By IAN FERGUSON
Good employees make mistakes, and great leaders allow them to. We all make mistakes; every one of us. If we are not making mistakes, then we are probably not being innovative and stepping outside our comfort zone enough. That, in itself, is a mistake.
John Wooden once said: "If you're not making mistakes, then you're not doing anything." Mistakes are the path to great ideas and innovation. They are the stepping stones to moving outside the status quo and achieving heightened growth, where new discoveries are made and great lessons learned. Mistakes are not failures; they are simply the process of eliminating ways that do not work in order to come closer to those that will.
It is true that mistakes allow employees to learn and grow, but sometimes mistakes cost you. Sometimes they cost the business the business itself, and safeguards must be put in place to mitigate against this reality. It is crucial, then, that businesses minimise the risks of loss to the customer, partners, employees and, ultimately, the bottom line. Our critical role is to determine how to balance allowing mistakes while reducing risk.
Great employers find ways to help employees use their shortcomings and mistakes to learn from them. When mistakes become lessons and coaching opportunities, an environment of continuous improvement is adopted, and employees grow and mature into great employees.
Good employees do what it takes to rectify their wrongs. They are willing to do whatever they can to fix the problem and make it right.
Certainly, there are times when the damage is done and recompense cannot be made, but good employees do their very best to repair whatever damage has been done for the sake of their own reputation, their clients and the business.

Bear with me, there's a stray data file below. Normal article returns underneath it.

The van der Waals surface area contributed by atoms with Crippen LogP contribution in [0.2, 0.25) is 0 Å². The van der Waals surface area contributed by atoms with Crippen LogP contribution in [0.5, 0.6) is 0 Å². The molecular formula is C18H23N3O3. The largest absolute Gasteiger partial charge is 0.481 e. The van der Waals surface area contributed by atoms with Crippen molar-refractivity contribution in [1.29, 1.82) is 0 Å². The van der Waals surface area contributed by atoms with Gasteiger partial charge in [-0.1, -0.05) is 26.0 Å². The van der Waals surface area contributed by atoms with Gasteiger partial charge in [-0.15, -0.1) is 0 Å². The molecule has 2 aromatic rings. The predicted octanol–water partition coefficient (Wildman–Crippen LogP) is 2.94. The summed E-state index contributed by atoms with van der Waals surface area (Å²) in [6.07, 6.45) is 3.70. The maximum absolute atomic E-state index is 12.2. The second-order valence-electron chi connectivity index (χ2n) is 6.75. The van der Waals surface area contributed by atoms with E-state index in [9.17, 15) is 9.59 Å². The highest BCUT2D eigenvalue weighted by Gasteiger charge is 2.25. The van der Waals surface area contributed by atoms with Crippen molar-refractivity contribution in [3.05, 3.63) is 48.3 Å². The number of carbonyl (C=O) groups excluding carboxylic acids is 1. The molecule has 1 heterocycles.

How, then, do employers create this environment where individuals can feel safe to make mistakes and grow? Here is a brief list of steps to follow:
Ensure that employees are acquainted with the company's policies from day one.
Use language that is affirming and non-intimidating.
Communicate to team members that they are to own mistakes immediately and, depending on the severity, seek help in correcting them. 'Cover up' must be discouraged.
Provide coaching and mentorship for employees who might be struggling.
Keep the communication door open, and allow employees to feel comfortable approaching you about anything.
Recognise and reward success through positive reinforcement, so as to make it a habit.
Do not immediately go to punitive measures when an employee has made a mistake.
Weigh the employees' worth before terminating them after a major mistake has been made.
It was Meg Cabot who said courage is not the absence of fear, but rather the judgment that something else is more important than fear.
Leaders must not instill fear in team members such that they do not take risks and make valiant efforts to advance business. It is in the consistent trying, and sometimes failing, that greatness is achieved.
• NB: Ian R. Ferguson is a talent management and organisational development consultant, having completed graduate studies with regional and international universities.
He has served organsations, both locally and globally, providing relevant solutions to their business growth and development issues.
He may be contacted at firstname.lastname@example.org.